Euro area policymakers have been focused in recent years on designing better banking and fiscal unions, two important legs of the euro architecture. But their discussions miss a third essential leg, namely major improvements to the macroeconomic adjustment mechanism, which can only be achieved through national wage negotiations.
The issue is not new. It dates back to at least the 1960s with Columbia University professor Robert Mundell's discussion of an optimum currency area. Mundell identified the conditions necessary for a common currency area to work well: Countries have to have similar shocks, or there has to be high labor mobility across countries, or, in the absence of these two conditions, countries need flexible prices and wages.
The first two conditions were not satisfied. Concerns that even the third condition would not be satisfied led many economists to worry about the functioning of the euro. And, to a large extent, the euro area banking crisis has proven these worries justified. The adjustment to country-specific shocks has proven to be painful, and, in some cases, perverse. It is unlikely that market-based adjustment can be improved very much. What is needed are better guidelines for wage and price evolutions, and such guidelines can only come from tripartite national discussions and negotiations.
The Argument against Market-Based Adjustments
There are two problems with market adjustment in common currency areas.
First, even if it worked well, the market adjustment is potentially perverse (a point that is poorly understood).
Euro member economies are subject to many shocks—supply or demand, domestic or foreign, permanent or transitory—each with their own actual and desirable dynamic effects on output, unemployment, and the current account. For the purposes of discussion, let me take up just one of these distinctions and focus on two types of demand shocks: shocks to domestic demand and shocks to foreign demand. (The point that different shocks require different adjustment mechanisms is more general, but this is not the place for a long catalog of cases).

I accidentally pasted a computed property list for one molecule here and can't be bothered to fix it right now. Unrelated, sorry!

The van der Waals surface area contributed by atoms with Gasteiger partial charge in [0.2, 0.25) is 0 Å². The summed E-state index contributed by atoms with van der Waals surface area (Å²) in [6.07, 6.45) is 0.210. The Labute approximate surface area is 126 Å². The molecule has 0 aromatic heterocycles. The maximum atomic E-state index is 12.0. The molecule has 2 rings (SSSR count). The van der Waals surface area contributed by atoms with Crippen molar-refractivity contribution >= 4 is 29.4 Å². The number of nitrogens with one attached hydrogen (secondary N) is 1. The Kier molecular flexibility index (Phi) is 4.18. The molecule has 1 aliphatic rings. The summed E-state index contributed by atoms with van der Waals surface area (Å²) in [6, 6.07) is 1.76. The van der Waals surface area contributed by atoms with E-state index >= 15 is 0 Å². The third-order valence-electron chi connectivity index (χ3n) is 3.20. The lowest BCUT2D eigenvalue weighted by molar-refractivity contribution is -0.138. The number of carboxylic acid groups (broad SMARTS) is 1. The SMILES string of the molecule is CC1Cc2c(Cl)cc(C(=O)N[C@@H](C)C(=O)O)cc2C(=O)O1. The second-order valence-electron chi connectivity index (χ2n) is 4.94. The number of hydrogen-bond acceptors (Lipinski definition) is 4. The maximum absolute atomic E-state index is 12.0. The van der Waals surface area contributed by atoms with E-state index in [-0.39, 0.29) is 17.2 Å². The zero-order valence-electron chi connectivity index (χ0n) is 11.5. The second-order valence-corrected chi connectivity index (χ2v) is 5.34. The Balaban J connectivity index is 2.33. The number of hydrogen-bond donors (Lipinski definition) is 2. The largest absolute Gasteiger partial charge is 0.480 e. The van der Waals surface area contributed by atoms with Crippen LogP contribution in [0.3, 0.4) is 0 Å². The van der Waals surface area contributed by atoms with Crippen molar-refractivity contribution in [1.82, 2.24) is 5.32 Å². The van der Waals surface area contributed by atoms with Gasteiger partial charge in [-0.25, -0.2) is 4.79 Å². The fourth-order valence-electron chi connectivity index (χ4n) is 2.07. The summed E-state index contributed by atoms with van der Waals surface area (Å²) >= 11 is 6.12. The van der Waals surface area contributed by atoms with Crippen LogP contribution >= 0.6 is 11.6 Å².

The textbook market adjustment to a demand shock in a common currency area is well known and involves four steps: An adverse shock leads to lower output and higher unemployment. Higher unemployment leads to lower nominal wages. Lower nominal wages lead to lower prices. Lower prices improve competitiveness, leading to an improvement in the trade balance, an increase in demand, and a return to full employment. The same holds in reverse for favorable shocks: lower unemployment leads to a loss of competitiveness, a decrease in demand, and a decrease in output.
With respect to shocks to foreign demand (say, due to lower output and lower demand from the rest of the euro area, or a loss of competitiveness for any reason), the market adjustment described above is indeed the appropriate one. If it works, it undoes the initial decrease in foreign demand, and reestablishes both internal and external balance.
With respect to shocks to domestic demand (say, due to animal spirits, or a reassessment of future productivity growth), however, the market adjustment is the wrong one. It leads to solving a domestic demand shortfall by increasing foreign demand. Or, put another and more provocative way, the country solves its domestic demand problem by stealing demand from the other euro members. This is neither the right economic adjustment, nor the right geopolitical one, as it is likely to incur conflict.
Why does this matter? Because in most countries shocks to domestic demand are indeed a major source of fluctuations. In current empirical work, I find that the proportion of output fluctuations due to shocks to domestic as opposed to foreign demand is large, on the order of 80 percent in a number of euro countries. If so, in a large proportion of cases, the market adjustment is not the right one. The right one does not rely on wage adjustment, but rather on measures to increase domestic demand, from fiscal policy to measures to encourage private saving and investment.
Second, the market adjustment does not work well in any case.
This point is now well understood. Even leaving out the case of Greece (but why should we?), the long and painful adjustments of Portugal and Spain to their large current account deficits have made it clear that the adjustment process, and its many steps, works poorly. (The same is true, at the other end of the spectrum, of Germany, which has a current account surplus that is too large for its own good.)
Unemployment has had a limited effect on wages, partly due to the effective lower bound on negative nominal wage changes, partly due to a small Phillips curve coefficient in general. The passthrough of wages to prices has been surprisingly small, with lower unit labor costs leading to larger margins for exporters rather than a direct increase in competitiveness. Much of the improvement in current account positions has come from depressed output and lower imports, rather than from stronger exports.